Experiments in Technique and Form

The dynamic qualities of motion pictures are explored by cameramen and filmmakers through novel experiments in technique and form. Early cinematographers James White, "Billy" Bitzer, and Frederick Armitage display experimental shooting styles that wowed audiences. Other independent companies further image manipulation through creative staging, editing, and printing, such as a stunning three-screen film that predates Gance's Napoleon. Experiments by photographer Walker Evans, painter Emlen Etting, musician Jerome Hill, and the film collectives Nykino and Artkino record the world in a continual process of flux. A most extreme approach is realized by Henwar Rodakiewicz with Portrait of a Young Man (1925-31), a monumental study of natural and abstract motions.

5 Paris Exposition Films (1900)—James White
     Eiffel Tower from Trocadero Palace (1900)
     Palace of Electricity (1900)
     Champs de Mars (1900)
     Panorama of Eiffel Tower (1900)
     Scene from Elevator Ascending Eiffel Tower (1900)
Captain Nissen Going through Whirpool Rapids, Niagra Falls (1901)—creators unknown
Down the Hudson (1903)—Frederick Armitage & A.E. Weed
The Ghost Train (1903)—creators unknown
Westinghouse Works, Panorama View Street Car Motor Room (1904)—G.W. "Billy" Bitzer
In Youth, Beside the Lonely Sea (c. 1924-25)—creators unknown
Melody on Parade (c. 1936)—creators unknown
La Cartomancienne (The Fortune Teller) (1932)—Jerome Hill
Pie in the Sky (1934-35)—Nykino: Elia Kazan, Ralph Steiner & Irving Lerner
Travel Notes (1932)—Walker Evans
Oil: A Symphony in Motion (1930-33)—Artkino: M.G. MacPherson & Jean Michelson
Poem 8 (1932-33)—Emlen Etting
Storm (1941-43)—Paul Burnford
Portrait of a Young Man (1925-31)—Henwar Rodakiewicz

Year: 1900-1943
Running time: 161 minutes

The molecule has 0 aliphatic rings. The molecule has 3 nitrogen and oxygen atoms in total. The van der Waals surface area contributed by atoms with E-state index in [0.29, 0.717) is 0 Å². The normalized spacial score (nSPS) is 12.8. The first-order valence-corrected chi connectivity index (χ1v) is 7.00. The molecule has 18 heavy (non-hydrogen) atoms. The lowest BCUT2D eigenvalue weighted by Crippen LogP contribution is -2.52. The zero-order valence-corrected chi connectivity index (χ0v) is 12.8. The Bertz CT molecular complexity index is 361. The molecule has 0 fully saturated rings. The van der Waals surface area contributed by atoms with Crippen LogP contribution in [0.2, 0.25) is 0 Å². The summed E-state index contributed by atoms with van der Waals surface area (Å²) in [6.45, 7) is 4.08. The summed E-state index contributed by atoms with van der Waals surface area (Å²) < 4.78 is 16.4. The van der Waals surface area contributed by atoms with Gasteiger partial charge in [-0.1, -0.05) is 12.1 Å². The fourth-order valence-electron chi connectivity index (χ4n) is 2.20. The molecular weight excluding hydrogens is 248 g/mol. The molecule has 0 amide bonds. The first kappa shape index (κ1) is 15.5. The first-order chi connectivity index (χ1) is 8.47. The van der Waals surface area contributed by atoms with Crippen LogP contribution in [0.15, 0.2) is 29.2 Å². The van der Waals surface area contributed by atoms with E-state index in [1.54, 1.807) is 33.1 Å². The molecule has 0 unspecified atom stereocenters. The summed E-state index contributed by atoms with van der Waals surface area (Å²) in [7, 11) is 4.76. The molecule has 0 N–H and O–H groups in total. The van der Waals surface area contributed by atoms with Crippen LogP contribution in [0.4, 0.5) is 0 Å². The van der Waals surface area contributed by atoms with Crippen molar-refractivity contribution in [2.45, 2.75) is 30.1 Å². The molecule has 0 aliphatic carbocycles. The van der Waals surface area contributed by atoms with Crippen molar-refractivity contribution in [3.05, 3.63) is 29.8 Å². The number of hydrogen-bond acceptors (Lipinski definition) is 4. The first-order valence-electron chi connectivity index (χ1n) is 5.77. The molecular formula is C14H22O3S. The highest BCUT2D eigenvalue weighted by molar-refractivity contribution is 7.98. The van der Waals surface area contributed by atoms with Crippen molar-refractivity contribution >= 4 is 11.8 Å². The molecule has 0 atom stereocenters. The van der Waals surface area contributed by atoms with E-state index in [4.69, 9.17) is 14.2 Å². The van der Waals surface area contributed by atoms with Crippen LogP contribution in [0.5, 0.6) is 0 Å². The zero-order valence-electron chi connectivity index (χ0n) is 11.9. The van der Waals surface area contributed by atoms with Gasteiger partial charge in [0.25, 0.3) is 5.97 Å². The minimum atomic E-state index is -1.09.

Contents: 18 Films
Format: B/W & Tinted;
Sound & Silent
Region: 0
Available as part of 7-disc box set

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"An abundance of early, rarely screened, completely restored experimental films…Rich with inventive and curious experiments." —LA Weekly

UNSEEN CINEMA: THE MECHANIZED EYE is one of a seven-DVD series exploring American avant-garde cinema from 1894-1941. Presented by Anthology Film Archives in association with the British Film Institute, Cineric, Film Preservation Associates, Deutsches Filmmuseum, George Eastman House, The Library of Congress and The Museum of Modern Art.

"There’s a certain American impulse to be cherished here—irascible, restless, and vibrant. The sense of possibility, of play, of discovering the possibilities of the form, is palpable in Unseen Cinema."
—City Pages, St. Paul/Minneapolis

"One of the best examples of Unseen Cinema’s eloquence, Poem 8, makes the case that cinema is part of the syntax of modernity."
—Object Magazine

Films preserved by
Anthology Film Archives
George Eastman House
The Library of Congress
The Metropolitan Museum of Art
Nederlands Filmmuseum
Turner Entertainment Company
Warner Bros. Entertainment, Inc

Music by
Eric Beheim
Jerome Hill
Irving Kaufmann
Neal Kurz
Donald Sosin
Lew White

Notes by
Kevin Brownlow
R. Bruce Elder
Walker Evans
Robert A. Haller
Jan-Christopher Horak
Scott MacDonald
Bruce Posner
David Shepard
Paul Spehr

Curated by Bruce Posner
Produced for DVD by David Shepard
Released by Image Entertainment

Sponsored by Anthology Film Archives, New York, and Deutsches Filmmuseum, Frankfurt am Main.
Made possible in part by Cineric, Inc., Eastman Kodak Company, and Film Preservation Associates, Inc.

Storm ©1943 Loew’s, Inc.

Special Contents of this Edition © 2005 by Anthology Film Archives